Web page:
Have you ever thought of a person who had wonderful gifts but kept blowing his reputation by the things he said and did?
There is a song by a gifted songwriter, Branid Carlile who captures this essence in a song she calls “That Wasn’t Me”. I understand it talks about a alcoholic family member who does something that is inconsistent with the real person they feel they are. “Whatever you see, that wasn’t me”. I would encourage you to listen to it. You can find it on iTunes.
Back to my question. I want to talk about living inconsistently with who we really are. It is a human experience. We want to do one thing and end up doing another. Remember Paul saying it so well in Romans 7:15 (NLT):
“I don’t really understand myself, for I want to do what is right, but I don’t do it. Instead, I do what I hate.”
Maybe Brandi was right. We see our actions going the opposite to our deepest desires. So we tell others don’t see us as we do but see us as we intend to be. That may well be true. Think about it in your life. What is your experience?
Here is the dilemma. Consequences of actions. They hurt. We may not even be aware of the results of our actions. Someone else may have to tell us.
It has been my experience these are the worse kinds of injuries. We don’t like to intentionally hurt others. But we really don’t like it when our actions have done just that and we were unaware of the impact to others.
Jesus knew this when he told Peter (Mark 14:29 THE MESSAGE) that he would deny being his friend three times in a very short time. Peter knew deep inside he was a follower of Jesus and he would NEVER betray that friendship. But Jesus was so right when later that night (Mark 14:66-72), some girls provoked him to refuse being one of the band of brothers. It took a rooster for it to really set in just what he had done.
What to do?
Well, he was in pretty miserable company for most all of the faithful twelve were nowhere to be seen at the Crucifixion other than John.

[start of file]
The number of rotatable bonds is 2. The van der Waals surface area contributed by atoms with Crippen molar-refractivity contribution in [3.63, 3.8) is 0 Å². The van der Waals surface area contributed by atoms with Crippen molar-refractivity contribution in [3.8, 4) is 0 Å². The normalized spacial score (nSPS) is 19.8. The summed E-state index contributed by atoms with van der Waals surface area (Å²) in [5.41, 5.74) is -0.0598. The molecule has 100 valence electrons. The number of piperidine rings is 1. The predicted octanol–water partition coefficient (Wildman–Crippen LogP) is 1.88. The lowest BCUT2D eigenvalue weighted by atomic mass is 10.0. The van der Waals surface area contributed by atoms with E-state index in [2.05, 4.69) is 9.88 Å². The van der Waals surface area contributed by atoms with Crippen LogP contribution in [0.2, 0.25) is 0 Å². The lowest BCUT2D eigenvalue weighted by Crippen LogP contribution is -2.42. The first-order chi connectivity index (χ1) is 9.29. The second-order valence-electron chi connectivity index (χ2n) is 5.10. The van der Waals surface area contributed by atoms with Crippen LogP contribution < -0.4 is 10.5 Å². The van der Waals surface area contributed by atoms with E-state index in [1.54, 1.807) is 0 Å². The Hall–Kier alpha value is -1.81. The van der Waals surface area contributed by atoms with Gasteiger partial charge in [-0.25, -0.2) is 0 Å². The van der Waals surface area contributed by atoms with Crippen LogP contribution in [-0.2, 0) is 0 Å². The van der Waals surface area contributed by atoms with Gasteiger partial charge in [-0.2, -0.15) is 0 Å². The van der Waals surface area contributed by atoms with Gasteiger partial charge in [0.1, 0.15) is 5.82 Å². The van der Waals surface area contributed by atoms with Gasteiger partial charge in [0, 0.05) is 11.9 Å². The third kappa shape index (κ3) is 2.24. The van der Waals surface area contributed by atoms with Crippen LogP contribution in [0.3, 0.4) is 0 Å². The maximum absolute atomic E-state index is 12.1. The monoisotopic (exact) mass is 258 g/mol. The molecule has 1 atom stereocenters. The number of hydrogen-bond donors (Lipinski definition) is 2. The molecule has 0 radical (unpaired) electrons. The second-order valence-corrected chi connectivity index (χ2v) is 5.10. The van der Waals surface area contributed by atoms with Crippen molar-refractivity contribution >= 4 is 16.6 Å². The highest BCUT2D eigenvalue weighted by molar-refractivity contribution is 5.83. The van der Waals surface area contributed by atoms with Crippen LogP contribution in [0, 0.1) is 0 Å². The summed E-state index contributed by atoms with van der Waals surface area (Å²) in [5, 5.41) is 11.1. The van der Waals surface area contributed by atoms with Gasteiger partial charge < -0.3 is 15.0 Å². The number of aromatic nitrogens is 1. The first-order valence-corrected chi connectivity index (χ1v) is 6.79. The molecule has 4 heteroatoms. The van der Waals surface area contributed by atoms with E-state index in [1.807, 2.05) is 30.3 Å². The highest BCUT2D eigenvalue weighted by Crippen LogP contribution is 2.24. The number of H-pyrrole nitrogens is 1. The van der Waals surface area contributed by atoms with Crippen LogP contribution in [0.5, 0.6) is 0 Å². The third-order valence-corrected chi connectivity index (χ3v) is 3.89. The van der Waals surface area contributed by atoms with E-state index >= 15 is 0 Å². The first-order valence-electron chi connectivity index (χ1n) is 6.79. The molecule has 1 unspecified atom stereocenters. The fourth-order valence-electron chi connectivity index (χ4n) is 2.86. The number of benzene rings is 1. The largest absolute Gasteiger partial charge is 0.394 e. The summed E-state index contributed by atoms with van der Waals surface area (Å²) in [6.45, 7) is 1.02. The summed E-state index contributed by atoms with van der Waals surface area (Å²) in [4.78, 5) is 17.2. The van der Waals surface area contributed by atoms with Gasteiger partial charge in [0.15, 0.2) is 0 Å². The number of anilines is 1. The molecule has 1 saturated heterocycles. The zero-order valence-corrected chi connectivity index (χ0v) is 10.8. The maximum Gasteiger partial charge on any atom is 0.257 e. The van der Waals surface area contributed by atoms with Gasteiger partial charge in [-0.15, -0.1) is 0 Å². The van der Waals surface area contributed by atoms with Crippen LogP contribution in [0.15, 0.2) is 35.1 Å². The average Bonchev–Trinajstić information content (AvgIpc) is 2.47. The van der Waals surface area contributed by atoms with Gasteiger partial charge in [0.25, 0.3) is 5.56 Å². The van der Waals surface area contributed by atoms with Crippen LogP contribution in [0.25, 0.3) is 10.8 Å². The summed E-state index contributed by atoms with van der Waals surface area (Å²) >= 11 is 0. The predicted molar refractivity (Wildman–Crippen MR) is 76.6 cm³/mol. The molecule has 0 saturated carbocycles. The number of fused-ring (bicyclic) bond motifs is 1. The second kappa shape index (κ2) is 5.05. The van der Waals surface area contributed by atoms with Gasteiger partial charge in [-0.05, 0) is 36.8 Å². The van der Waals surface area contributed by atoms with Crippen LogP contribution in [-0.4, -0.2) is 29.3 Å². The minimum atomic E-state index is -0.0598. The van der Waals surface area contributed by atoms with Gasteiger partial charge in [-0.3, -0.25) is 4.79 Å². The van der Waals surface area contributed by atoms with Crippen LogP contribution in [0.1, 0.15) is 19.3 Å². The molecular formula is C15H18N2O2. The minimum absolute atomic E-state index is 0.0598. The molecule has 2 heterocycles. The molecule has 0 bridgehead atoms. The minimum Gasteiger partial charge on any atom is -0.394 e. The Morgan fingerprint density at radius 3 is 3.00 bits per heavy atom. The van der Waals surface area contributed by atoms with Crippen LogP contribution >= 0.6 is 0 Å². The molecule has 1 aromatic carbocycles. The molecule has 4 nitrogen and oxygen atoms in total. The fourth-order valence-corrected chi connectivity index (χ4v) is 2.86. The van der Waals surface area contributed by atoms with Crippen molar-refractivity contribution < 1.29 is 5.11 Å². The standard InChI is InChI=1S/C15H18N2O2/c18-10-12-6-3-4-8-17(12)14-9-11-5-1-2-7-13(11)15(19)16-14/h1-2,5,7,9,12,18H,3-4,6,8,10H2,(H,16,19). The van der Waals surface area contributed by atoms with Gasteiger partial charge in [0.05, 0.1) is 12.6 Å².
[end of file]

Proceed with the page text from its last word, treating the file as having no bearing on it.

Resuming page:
What do you think Peter felt then?
Seems likely he would want to rewind the tape and get a do-over. Or at least to somehow tell everyone who he really was affiliated to. Instead the story unfolds and you can imagine Peter unable to ever go to Jesus personally and confess. Read Luke 24.12 (THE MESSAGE) The deed was done. There were no do-overs. His world was filled with regret. And his friend was no where to be seen. Not even in the grave. He had done something unthinkable and now unforgivable. At least in his understanding of the moment.
The story unfolds that since they were fisherman, Peter decided to do what he did…go fishing. But it wasn’t a very good night for fishing. Some days you just hang out with the guys.
Mark 16:7 (THE MESSAGE)
“Don’t be afraid. I know you’re looking for Jesus the Nazarene, the One they nailed on the cross. He’s been raised up; he’s here no longer. You can see for yourselves that the place is empty. Now—on your way. Tell his disciples and Peter that he is going on ahead of you to Galilee. You’ll see him there, exactly as he said.”
What should they do but go back to fishing in Galilee. So Peter and the guys fished all night trying to figure out what to do next. Or maybe just sleeping away the weariness of meaninglessness. It was a very hard day to be a disciple – a follower needs someone to follow. Yes, Jesus told them what He was going to do, but these guys had no experience in this supernatural stuff without Jesus being in the thick of it. Oh yes, they had gone out two by two and stuff happened, but this was different. They really felt confused in their loneliness. Would Jesus come once again to them after the Resurrection?
Well, after a restless night, sunrise came. Sure enough, Jesus was there that morning walking on the shore.
John 21 The Message (MSG)